As a writer, it would be very nice (very nice, indeed) to have the third party recognition and the increased readership that publishing via a magazine or publisher brings. But e-books are changing the equation for writers, too. Think about it. Should I delay a piece and submit and resubmit and resubmit it while my Amazon Kindle publishing updates languish? (It’s been almost a year since I published my last book). And should I wait, while other e-publishing Indie writers keep pumping out new novels every few months? Or should I just go ahead and get something out there and build readership myself? Each day a completed manuscript languishes in a drawer or publisher’s inbox is another day my forward momentum stalls for no good reason.

So, should I self-publish or continue to submit pieces? For me, the answer is clear: both.

That’s right, both. As soon as I get my next rejection of my historical novella I’m going to put it on Kindle for all of you. It’s called “The Man Who Ran from God.” I will fill in the details as we get closer to the publishing date. As for the next rejection of my sci-fi horror story (“The Hatchlings”), I plan to resubmit it (if rejected by who it’s with now) to two more magazines where I think it has a good chance. If not, expect it on Kindle soon. I can’t wait forever to keep building my readership.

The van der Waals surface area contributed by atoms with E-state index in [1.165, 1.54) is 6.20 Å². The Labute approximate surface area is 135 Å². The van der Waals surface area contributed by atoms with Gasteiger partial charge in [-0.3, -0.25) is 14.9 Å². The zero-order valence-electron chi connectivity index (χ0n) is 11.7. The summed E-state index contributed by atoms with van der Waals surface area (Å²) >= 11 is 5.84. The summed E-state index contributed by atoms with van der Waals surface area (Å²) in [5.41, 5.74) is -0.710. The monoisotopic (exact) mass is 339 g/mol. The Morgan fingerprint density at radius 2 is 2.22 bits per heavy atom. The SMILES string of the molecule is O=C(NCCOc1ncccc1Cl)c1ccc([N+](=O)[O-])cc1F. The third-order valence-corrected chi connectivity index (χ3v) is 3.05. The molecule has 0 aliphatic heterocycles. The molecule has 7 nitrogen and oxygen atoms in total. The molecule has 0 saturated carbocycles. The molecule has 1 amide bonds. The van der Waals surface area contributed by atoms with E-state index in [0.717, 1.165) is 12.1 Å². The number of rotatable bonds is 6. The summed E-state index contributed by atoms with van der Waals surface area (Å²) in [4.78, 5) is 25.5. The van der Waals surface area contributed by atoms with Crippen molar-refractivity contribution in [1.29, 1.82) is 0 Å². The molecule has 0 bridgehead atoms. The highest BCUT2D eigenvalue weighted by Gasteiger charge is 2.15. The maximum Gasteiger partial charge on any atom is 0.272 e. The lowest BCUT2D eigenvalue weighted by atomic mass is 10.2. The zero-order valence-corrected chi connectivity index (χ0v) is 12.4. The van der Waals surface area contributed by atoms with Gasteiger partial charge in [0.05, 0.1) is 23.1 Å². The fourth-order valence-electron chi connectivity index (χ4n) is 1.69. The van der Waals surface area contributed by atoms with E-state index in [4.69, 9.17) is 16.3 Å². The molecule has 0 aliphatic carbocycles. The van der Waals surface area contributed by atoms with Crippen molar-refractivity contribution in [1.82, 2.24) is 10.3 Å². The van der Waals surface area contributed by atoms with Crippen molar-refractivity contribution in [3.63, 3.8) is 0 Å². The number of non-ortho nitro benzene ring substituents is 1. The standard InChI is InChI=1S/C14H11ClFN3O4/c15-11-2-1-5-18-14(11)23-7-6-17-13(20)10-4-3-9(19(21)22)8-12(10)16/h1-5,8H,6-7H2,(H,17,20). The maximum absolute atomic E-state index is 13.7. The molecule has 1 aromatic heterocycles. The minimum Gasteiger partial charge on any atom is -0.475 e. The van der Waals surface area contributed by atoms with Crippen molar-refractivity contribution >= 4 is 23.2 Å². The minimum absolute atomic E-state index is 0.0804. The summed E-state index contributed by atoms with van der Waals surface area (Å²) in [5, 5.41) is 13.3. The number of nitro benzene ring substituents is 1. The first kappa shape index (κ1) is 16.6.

But I promise to keep taking it to the Iron Ring with new pieces. One day, I’m going to break through.

Well, that’s enough of that.

In other “works in progress,” I finished a first draft of my horror story which I wrote about in detail earlier. I will do the reveal on the title once I have a tight, proofed manuscript in hand. For now, let’s call it “GoY.” I will edit the draft this weekend and hope to have a final manuscript soon. 

I also finally posted the pic of the birdhouse for the same post, “Measure Twice, Cut Once.” It’s a flawed masterpiece. Actually, let’s drop the “masterpiece” bit and just call the birdhouse “flawed.”

Before I sign off, I want to mention two things. Both really encouraged me to keep going and were a gift from fans. One is an unknown blog reader from Vietnam. This person logged on, read my blog and visited five pages. It’s always great to see someone from a country half a world away discover my stuff. Second, thanks to Jake Needham for following me on Twitter.  He’s an established writer with several books under his belt and it’s always humbling to get followed by someone like that.

So, thank you Vietnam reader and thank you, Jake. It’s fans like you that keep me going.

Until next time,


The Craft: What New Writers Should Read